GBA Holds Forum on Economic Development

Wednesday night the Georgetown Business Association held a forum on economic development in Georgetown. It’s a topic that is much on the minds of business owners and residents alike.

The panel included representatives from across the Georgetown business spectrum and also Councilmembers Jack Evans and Vincent Orange. When asked what the city can do for Georgetown, Evans highlighted three things: keeping crime low, transportation, and taxes. Typically when Evans talks about taxes, he talks about keeping income taxes low in order to attract and keep high income residents, but on this occasion he focused on the effect of higher taxes on small businesses. He stated that 25-30% of the new top income tax rate for DC will hit small businesses (for what it’s worth GM’s never heard that stat before, and it doesn’t sound quite right to him).

Vincent Orange emphasized a DC law that requires DC agencies to spend 50% of their procurement budget on small businesses. He stated that right now 31 agencies are out of compliance. Orange also highlighted the DC Streetscape Relief Fund, which offers interest free loans to businesses affected by disruptive street construction, like that seen on H St. NE. Good initiatives both of them, but they’re not really going to help out Georgetown small retail shops much (although Karen Ohri of Georgetown Flooring pointed out that a lot of their business is for institutional clients, so stores like hers could benefit from the procurement law).

Charles McGrath of MRP Realty, who recently bought Washington Harbour, emphasized the office space aspect of Georgetown. He stated that right now, Georgetown has a 11% office vacancy rate. McGrath argued that much of this office space is dated and needs capital investment to attract new tenants. This is essentially the mindset the MRP Realty is following with the Washington Harbour. The property is showing its age and many of the architectural elements are very 1980s, which is not an era known for particularly attractive architecture. McGrath hopes to transform the Washington Harbour office space into “Class A” office space. (Frankly all GM cares about is getting that ice skating rink built…)

The Q & A demonstrated that there is a lot of frustration among Georgetown businesses with the current state of affairs. They repeatedly complained about the shoddy stores on Wisconsin Ave. between O and P St. Also, they complained that the public has a perception that it’s too difficult to get to Georgetown. The business owners stated that given the large number of garages, parking is not really a problem (this is why the BID is behind performance parking) and there are plenty of bus lines through Georgetown.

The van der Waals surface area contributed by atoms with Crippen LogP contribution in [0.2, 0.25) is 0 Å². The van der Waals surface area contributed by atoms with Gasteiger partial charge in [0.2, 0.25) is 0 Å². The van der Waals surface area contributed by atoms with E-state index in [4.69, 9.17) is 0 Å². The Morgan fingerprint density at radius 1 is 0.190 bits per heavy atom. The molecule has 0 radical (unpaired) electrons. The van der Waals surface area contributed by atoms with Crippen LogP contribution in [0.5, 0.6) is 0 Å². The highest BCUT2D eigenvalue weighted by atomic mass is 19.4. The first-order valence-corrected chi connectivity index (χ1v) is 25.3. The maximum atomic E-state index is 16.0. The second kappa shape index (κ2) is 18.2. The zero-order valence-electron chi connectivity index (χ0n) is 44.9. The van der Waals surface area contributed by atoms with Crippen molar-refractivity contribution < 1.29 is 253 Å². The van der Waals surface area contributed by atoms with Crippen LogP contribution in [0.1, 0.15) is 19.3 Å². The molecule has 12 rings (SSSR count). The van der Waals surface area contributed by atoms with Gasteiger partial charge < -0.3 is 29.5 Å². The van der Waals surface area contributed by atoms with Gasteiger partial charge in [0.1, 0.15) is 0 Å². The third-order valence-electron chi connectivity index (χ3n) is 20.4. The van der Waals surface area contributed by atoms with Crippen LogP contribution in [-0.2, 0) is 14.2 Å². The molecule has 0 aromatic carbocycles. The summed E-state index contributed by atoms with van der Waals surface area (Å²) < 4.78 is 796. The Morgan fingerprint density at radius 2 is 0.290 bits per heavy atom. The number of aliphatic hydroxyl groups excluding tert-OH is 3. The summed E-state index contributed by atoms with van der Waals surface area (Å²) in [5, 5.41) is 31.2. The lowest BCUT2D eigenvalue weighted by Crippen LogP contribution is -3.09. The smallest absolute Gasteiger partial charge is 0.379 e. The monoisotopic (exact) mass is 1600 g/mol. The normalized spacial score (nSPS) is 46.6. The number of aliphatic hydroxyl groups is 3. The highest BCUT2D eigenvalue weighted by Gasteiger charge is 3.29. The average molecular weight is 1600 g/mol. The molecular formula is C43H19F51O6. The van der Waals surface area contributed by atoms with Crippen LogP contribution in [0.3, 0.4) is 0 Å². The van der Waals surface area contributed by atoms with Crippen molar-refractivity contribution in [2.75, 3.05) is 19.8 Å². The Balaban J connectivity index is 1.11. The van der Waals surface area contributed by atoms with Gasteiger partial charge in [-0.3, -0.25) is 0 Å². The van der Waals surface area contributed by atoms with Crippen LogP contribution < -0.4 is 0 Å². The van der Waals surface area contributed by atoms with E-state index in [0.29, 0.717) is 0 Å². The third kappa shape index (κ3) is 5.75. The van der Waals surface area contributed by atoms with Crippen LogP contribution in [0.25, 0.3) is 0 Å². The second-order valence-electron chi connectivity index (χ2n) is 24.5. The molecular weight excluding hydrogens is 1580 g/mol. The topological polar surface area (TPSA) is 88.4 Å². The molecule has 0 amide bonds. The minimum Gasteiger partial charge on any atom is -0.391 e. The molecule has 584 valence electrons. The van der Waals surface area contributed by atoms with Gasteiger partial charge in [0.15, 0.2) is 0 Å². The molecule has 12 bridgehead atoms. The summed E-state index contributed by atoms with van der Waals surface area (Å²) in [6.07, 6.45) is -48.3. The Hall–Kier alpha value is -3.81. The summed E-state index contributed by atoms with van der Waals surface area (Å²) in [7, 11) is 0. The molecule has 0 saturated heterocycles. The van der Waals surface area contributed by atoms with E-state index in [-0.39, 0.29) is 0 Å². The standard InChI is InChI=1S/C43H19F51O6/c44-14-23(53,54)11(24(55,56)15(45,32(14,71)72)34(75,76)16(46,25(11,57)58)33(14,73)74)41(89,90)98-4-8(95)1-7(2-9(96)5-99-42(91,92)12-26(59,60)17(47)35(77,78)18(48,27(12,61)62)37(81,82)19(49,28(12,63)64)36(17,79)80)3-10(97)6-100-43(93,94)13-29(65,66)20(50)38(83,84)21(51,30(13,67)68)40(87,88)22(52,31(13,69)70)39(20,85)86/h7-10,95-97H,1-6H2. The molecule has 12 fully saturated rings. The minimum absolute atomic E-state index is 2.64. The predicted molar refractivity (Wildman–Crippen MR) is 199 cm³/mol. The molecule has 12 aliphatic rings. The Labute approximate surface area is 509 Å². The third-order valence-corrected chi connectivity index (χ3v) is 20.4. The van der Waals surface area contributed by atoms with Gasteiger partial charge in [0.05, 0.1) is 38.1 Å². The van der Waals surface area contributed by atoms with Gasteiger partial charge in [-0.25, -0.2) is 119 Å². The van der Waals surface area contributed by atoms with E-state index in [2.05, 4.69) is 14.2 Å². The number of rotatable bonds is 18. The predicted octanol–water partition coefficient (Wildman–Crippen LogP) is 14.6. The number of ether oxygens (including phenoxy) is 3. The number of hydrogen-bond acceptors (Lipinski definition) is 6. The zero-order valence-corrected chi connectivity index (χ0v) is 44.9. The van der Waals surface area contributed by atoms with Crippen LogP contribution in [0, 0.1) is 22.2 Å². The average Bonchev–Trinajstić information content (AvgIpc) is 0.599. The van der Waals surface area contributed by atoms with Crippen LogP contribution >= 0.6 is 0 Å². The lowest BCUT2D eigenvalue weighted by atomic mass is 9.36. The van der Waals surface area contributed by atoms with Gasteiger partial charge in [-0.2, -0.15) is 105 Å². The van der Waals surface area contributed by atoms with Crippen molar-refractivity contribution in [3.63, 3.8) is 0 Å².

Despite the frustrations, the overall take was positive. CAG hopes to advance this discussion when it hosts its next membership meeting on November 29th. The topic is “Ideas, Prospect, and Vision for Wisconsin Ave.” Speaking at the meeting will be Jack Evans, John Assadorian of Assadorian retail brokerage, and Herb Miller of Western Development. It’s going to be held at the old Georgetown Theater at Wisconsin and Dumbarton. The idea behind this bizarre location is to show how the theater is emblematic of the decline of Wisconsin Ave., and hopefully also how it represents the potential for the corridor’s rebirth.



Filed under Development, Retail

3 responses to “GBA Holds Forum on Economic Development

  1. george hill

    Evans is most likely correct. Most small business owners elect for income to flow through onto individual returns. The business owner could establish a separate corporation and the corporation could pay taxes separately, but his is complicated and expensive. If the corporation were then to pay a dividend to the owner, it would be taxed at he corporate level, and again when received by the owner.

  2. Topher

    I don’t doubt that small businesses owners could be subject to the new tax bracket, I just would be surprised if 30% of the new revenue from the new bracket would come from small businesses. That would mean a third of all income above $350,000 a year earned by DC residents is earned by small business owners. That just doesn’t sound correct to me. Maybe he meant that a third of all small businesses would be subject to the new rate. That I would believe.

  3. Pingback: Georgetown Problems: How Bad Off Is Wisconsin Avenue, Really? - Housing Complex

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